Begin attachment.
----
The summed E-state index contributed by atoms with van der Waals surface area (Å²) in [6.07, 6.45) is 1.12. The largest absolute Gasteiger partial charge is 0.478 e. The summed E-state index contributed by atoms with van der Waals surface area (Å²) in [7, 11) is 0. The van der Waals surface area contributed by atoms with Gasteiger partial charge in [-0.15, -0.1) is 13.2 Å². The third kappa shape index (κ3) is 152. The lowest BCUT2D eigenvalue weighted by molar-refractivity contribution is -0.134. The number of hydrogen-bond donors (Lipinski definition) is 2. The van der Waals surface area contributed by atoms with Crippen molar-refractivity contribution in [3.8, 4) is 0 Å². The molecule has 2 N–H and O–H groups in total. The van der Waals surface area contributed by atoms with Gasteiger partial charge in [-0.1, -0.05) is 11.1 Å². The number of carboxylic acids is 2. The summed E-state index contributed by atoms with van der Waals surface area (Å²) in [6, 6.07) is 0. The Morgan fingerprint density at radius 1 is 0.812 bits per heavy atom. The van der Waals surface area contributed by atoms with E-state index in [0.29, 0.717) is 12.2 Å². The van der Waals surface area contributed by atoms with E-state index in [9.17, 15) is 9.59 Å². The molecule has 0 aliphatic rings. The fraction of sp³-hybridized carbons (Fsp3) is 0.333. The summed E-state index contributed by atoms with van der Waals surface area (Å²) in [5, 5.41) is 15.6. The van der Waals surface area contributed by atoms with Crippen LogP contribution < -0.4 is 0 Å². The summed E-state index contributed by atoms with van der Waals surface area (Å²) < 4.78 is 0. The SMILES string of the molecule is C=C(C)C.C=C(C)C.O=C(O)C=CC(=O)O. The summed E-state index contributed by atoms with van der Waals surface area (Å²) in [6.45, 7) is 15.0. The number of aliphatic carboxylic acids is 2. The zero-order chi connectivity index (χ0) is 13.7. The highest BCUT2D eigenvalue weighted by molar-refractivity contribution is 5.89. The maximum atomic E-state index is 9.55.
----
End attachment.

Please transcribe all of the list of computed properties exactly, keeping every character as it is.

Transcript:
The summed E-state index contributed by atoms with van der Waals surface area (Å²) in [6.07, 6.45) is 1.12. The largest absolute Gasteiger partial charge is 0.478 e. The summed E-state index contributed by atoms with van der Waals surface area (Å²) in [7, 11) is 0. The van der Waals surface area contributed by atoms with Gasteiger partial charge in [-0.15, -0.1) is 13.2 Å². The third kappa shape index (κ3) is 152. The lowest BCUT2D eigenvalue weighted by molar-refractivity contribution is -0.134. The number of hydrogen-bond donors (Lipinski definition) is 2. The van der Waals surface area contributed by atoms with Crippen molar-refractivity contribution in [3.8, 4) is 0 Å². The molecule has 2 N–H and O–H groups in total. The van der Waals surface area contributed by atoms with Gasteiger partial charge in [-0.1, -0.05) is 11.1 Å². The number of carboxylic acids is 2. The summed E-state index contributed by atoms with van der Waals surface area (Å²) in [6, 6.07) is 0. The Morgan fingerprint density at radius 1 is 0.812 bits per heavy atom. The van der Waals surface area contributed by atoms with E-state index in [0.29, 0.717) is 12.2 Å². The van der Waals surface area contributed by atoms with E-state index in [9.17, 15) is 9.59 Å². The molecule has 0 aliphatic rings. The fraction of sp³-hybridized carbons (Fsp3) is 0.333. The summed E-state index contributed by atoms with van der Waals surface area (Å²) in [5, 5.41) is 15.6. The van der Waals surface area contributed by atoms with Crippen LogP contribution < -0.4 is 0 Å². The summed E-state index contributed by atoms with van der Waals surface area (Å²) < 4.78 is 0. The SMILES string of the molecule is C=C(C)C.C=C(C)C.O=C(O)C=CC(=O)O. The summed E-state index contributed by atoms with van der Waals surface area (Å²) in [6.45, 7) is 15.0. The number of aliphatic carboxylic acids is 2. The zero-order chi connectivity index (χ0) is 13.7. The highest BCUT2D eigenvalue weighted by molar-refractivity contribution is 5.89. The maximum atomic E-state index is 9.55.